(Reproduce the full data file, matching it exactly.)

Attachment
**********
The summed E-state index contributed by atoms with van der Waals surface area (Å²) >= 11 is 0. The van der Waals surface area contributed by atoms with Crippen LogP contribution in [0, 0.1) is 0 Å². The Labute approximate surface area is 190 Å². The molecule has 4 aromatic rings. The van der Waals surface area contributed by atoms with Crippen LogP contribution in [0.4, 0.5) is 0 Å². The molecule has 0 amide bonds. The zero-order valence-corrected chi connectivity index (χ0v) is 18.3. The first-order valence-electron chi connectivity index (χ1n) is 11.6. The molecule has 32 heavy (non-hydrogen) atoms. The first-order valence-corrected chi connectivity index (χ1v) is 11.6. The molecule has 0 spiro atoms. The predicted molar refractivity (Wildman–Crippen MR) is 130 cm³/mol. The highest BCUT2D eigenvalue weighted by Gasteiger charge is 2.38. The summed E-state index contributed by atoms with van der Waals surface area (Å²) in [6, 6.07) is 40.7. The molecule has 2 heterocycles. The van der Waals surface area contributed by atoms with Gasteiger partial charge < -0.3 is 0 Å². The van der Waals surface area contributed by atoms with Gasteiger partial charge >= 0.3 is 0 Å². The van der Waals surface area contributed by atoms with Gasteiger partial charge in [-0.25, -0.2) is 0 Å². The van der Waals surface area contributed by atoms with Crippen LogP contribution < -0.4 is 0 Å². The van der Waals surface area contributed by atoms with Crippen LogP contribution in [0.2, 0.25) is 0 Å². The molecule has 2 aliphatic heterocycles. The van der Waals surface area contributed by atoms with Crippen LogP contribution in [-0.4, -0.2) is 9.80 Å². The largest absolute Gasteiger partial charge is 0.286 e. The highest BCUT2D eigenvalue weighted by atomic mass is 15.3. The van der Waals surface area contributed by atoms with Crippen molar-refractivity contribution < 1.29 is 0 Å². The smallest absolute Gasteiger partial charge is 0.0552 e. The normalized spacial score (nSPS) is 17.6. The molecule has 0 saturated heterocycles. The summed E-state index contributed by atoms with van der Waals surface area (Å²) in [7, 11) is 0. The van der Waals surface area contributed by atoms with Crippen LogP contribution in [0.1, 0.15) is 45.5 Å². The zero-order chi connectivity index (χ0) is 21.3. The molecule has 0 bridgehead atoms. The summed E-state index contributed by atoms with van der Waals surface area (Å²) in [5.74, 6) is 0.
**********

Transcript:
The summed E-state index contributed by atoms with van der Waals surface area (Å²) >= 11 is 0. The van der Waals surface area contributed by atoms with Crippen LogP contribution in [0, 0.1) is 0 Å². The Labute approximate surface area is 190 Å². The molecule has 4 aromatic rings. The van der Waals surface area contributed by atoms with Crippen LogP contribution in [0.4, 0.5) is 0 Å². The molecule has 0 amide bonds. The zero-order valence-corrected chi connectivity index (χ0v) is 18.3. The first-order valence-electron chi connectivity index (χ1n) is 11.6. The molecule has 32 heavy (non-hydrogen) atoms. The first-order valence-corrected chi connectivity index (χ1v) is 11.6. The molecule has 0 spiro atoms. The predicted molar refractivity (Wildman–Crippen MR) is 130 cm³/mol. The highest BCUT2D eigenvalue weighted by Gasteiger charge is 2.38. The summed E-state index contributed by atoms with van der Waals surface area (Å²) in [6, 6.07) is 40.7. The molecule has 2 heterocycles. The van der Waals surface area contributed by atoms with Gasteiger partial charge < -0.3 is 0 Å². The van der Waals surface area contributed by atoms with Gasteiger partial charge >= 0.3 is 0 Å². The van der Waals surface area contributed by atoms with Gasteiger partial charge in [-0.25, -0.2) is 0 Å². The van der Waals surface area contributed by atoms with Crippen LogP contribution < -0.4 is 0 Å². The van der Waals surface area contributed by atoms with Crippen LogP contribution in [0.2, 0.25) is 0 Å². The molecule has 2 aliphatic heterocycles. The van der Waals surface area contributed by atoms with Crippen LogP contribution in [-0.4, -0.2) is 9.80 Å². The largest absolute Gasteiger partial charge is 0.286 e. The highest BCUT2D eigenvalue weighted by atomic mass is 15.3. The van der Waals surface area contributed by atoms with Crippen molar-refractivity contribution < 1.29 is 0 Å². The smallest absolute Gasteiger partial charge is 0.0552 e. The normalized spacial score (nSPS) is 17.6. The molecule has 0 saturated heterocycles. The summed E-state index contributed by atoms with van der Waals surface area (Å²) in [7, 11) is 0. The van der Waals surface area contributed by atoms with Crippen LogP contribution in [0.1, 0.15) is 45.5 Å². The zero-order chi connectivity index (χ0) is 21.3. The molecule has 0 bridgehead atoms. The summed E-state index contributed by atoms with van der Waals surface area (Å²) in [5.74, 6) is 0.